Cannabis Access Mitigates Opioid Abuse — The Science Says So
Ample scientific evidence exists supporting the contention that cannabis mitigates opioid abuse, dependency, hospitalizations and mortality. It is unfortunate this literature was not given strong consideration by New Mexico Department of Health Secretary Lynn Gallagher, who appears to have placed ideology above evidence.
• A 2014 study published in the Journal of the American Medical Association reported that states where medical cannabis was legal experienced year-over-year declines in opioid-related overdose deaths compared to those states where marijuana remained illegal. Authors determined, “Examination of the association between medical cannabis laws and opioid analgesic overdose mortality in each year after implementation of the law showed that such laws were associated with a lower rate of overdose mortality that generally strengthened over time: year 1 (−19.9 percent), year 2 (−25.2 percent), year 3 (−23.6 percent), year 4 (−20.2 percent), [and] year 5 (−33.7 percent).”
• A 2015 report by The RAND Corporation found that “states permitting medical marijuana dispensaries experience a relative decrease in both opioid addictions and opioid overdose deaths compared to states that do not.”
• A 2016 study published in The Journal of Pain determined that chronic pain patients reduce their use of opioids by more than 60 percent after initiating medical cannabis therapy. A separate study published that same year in The Clinical Journal of Pain similarly reported a 44 percent decrease in prescription opioids among pain patients provided medicinal cannabis.
• A 2017 study published in The Journal of Drug and Alcohol Dependence reported that opioid-related emergency room visits fall significantly following the enactment of medical marijuana regulations. “Medical marijuana legalization was associated with 23 percent and 13 percent reductions in hospitalizations related to opioid dependence or abuse and opioid pain reliever overdose, respectively,” authors concluded.
• A 2017 economic analysis published in the journal Health Affairs concluding that patients spend significantly less on prescription opioids in medical cannabis states as compared to those jurisdictions where the plant remains illegal.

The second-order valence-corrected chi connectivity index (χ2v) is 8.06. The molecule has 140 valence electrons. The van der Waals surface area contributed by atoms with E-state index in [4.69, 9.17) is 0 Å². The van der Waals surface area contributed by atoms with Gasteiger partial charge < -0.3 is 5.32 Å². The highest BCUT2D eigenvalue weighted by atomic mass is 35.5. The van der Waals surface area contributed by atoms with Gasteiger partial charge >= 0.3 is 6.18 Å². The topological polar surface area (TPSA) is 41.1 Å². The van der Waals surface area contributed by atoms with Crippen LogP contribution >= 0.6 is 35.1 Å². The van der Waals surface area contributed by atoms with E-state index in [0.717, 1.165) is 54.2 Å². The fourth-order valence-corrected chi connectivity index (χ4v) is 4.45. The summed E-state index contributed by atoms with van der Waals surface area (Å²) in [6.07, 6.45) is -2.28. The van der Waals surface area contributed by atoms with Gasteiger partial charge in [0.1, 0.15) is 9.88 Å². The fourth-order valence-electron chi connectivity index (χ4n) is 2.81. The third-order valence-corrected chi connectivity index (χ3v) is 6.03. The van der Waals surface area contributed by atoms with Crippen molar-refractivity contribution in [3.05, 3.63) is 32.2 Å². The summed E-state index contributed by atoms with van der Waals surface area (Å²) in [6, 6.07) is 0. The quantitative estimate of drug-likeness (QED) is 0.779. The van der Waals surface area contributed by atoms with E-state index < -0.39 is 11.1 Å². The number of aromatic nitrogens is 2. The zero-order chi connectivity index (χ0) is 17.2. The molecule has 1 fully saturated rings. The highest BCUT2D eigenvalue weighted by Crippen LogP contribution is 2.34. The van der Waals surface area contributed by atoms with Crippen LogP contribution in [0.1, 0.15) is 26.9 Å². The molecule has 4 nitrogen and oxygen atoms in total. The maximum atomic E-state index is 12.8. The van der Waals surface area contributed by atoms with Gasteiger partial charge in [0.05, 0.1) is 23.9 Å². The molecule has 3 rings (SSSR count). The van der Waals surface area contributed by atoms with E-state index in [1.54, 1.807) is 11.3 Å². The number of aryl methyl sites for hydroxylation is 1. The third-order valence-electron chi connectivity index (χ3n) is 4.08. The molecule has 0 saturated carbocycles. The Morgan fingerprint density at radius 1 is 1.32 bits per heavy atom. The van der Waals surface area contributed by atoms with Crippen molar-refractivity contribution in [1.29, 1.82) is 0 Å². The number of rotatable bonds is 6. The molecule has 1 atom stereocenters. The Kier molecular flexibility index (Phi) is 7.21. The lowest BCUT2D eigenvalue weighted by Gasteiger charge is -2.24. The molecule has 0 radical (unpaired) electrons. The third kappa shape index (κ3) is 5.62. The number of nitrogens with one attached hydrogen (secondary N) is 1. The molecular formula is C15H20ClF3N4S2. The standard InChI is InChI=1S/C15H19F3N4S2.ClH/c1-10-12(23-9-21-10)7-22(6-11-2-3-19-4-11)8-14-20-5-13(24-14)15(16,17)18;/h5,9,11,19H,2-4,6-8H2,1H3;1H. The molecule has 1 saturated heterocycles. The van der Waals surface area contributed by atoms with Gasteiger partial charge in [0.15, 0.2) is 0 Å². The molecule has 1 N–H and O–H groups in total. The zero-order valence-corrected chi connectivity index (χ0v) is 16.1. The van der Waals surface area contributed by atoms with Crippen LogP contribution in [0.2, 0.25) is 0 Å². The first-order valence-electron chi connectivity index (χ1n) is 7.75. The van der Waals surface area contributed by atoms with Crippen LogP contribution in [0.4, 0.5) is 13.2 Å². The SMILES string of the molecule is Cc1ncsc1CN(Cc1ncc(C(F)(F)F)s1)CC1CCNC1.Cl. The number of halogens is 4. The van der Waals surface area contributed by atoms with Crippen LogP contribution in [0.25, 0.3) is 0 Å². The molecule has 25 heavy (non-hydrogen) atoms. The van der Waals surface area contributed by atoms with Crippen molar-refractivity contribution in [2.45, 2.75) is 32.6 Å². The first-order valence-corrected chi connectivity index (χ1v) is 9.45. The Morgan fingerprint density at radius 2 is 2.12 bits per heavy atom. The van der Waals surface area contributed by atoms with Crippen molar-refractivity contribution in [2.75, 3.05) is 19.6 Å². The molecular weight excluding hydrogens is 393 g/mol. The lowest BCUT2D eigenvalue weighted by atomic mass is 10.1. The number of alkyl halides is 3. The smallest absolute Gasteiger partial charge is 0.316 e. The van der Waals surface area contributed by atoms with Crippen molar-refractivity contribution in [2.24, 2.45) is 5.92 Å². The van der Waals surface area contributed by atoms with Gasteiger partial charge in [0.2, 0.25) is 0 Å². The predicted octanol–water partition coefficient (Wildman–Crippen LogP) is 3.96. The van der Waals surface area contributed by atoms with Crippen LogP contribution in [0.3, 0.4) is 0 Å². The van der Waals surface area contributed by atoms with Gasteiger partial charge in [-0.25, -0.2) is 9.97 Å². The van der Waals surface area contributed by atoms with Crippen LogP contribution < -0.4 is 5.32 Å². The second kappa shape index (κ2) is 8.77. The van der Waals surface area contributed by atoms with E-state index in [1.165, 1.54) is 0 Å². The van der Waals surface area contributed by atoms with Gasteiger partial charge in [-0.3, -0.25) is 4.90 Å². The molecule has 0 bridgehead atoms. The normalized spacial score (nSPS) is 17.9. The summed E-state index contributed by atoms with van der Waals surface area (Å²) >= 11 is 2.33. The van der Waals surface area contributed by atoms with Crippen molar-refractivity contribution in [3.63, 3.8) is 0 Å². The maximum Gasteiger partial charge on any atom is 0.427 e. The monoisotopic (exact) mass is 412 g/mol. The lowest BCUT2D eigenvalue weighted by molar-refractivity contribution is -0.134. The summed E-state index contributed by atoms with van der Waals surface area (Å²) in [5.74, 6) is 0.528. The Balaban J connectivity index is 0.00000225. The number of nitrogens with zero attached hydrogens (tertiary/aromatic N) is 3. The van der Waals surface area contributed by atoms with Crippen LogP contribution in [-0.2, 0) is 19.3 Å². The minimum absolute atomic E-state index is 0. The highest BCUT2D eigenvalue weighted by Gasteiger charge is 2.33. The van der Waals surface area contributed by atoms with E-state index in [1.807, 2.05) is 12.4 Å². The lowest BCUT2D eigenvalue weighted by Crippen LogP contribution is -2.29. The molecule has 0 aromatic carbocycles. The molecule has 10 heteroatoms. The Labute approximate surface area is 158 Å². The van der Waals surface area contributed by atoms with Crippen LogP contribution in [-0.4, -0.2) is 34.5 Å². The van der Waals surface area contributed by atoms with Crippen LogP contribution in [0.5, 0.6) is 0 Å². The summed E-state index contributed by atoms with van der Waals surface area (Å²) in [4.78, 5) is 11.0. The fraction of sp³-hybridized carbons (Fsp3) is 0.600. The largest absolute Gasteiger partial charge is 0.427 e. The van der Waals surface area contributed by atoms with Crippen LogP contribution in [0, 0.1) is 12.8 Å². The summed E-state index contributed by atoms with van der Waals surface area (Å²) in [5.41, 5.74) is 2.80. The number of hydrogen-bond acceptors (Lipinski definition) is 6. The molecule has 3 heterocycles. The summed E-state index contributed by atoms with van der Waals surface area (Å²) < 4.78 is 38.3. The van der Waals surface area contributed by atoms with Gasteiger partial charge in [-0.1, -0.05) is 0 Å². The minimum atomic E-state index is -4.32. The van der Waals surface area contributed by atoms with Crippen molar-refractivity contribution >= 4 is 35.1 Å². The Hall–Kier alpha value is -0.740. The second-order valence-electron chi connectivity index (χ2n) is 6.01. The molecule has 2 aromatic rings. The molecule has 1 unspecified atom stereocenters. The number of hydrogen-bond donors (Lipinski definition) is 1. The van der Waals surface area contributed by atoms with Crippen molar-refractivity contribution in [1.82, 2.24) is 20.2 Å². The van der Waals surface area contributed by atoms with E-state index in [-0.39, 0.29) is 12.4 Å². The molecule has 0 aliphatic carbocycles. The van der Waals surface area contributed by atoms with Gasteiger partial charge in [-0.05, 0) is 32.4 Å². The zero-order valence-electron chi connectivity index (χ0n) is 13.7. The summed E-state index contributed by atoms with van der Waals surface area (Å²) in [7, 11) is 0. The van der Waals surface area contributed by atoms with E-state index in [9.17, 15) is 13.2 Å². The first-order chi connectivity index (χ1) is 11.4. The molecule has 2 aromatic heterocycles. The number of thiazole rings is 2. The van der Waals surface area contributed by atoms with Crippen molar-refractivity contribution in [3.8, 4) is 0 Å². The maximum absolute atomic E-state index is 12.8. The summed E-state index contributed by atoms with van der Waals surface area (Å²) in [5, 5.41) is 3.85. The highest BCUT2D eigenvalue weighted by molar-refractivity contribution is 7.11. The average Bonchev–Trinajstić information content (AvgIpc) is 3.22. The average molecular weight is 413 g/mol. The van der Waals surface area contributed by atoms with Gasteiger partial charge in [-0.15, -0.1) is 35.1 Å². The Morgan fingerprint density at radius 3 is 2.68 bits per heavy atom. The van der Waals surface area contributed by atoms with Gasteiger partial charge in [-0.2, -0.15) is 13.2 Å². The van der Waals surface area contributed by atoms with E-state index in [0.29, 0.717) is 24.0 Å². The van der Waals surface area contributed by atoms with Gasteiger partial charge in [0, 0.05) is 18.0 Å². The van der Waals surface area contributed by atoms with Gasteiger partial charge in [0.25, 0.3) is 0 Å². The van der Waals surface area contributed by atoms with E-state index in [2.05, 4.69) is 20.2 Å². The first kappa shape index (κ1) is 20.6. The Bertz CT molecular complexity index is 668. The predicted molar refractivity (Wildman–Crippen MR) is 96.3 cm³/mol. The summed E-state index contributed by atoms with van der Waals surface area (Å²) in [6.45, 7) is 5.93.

Studies also indicate that cannabis can play a positive role in opioid dependent subjects seeking treatment.
• A 2009 study published in the American Journal of Addiction determined that the moderate use of cannabis “improved retention on naltrexone treatment” in opioid dependent patients. The findings replicated those of a 2001 study in The American Journal of Drug and Alcohol Abuse, which concluded, “Intermittent use of non-opiate drugs is common during outpatient treatment for opiate dependence and may be a favorable prognostic indicator.”
• A 2010 study published in the journal Addiction found that cannabis use did not adversely impact opioid drug treatment. It concluded, “Cannabinoid-positive urines need not be a major focus of clinical attention during treatment for opiate dependence.”
• A 2015 study published in the journal Drugs and Alcohol Dependence reported that participants who consumed marijuana were more likely to successfully complete drug treatment for opioid abuse. Investigators opined that cannabis reduced subjects’ severity of opiate withdrawal.
With opioid overdose deaths having risen fourfold since 1999, it is imperative that lawmakers and public health experts approach this issue with an open mind and be willing to entertain all potential alternatives.
For many patients, cannabis provides a safe and effective substitute for the use of opioids and other potentially harmful substances. In jurisdictions where cannabis access is legally regulated, there has been a decline in opioid-related abuse, hospitalizations and mortality. Public officials need to set their political ideologies aside and give strong consideration to this rapidly growing body of scientific evidence.
Original article via SantaFeNewMexican.com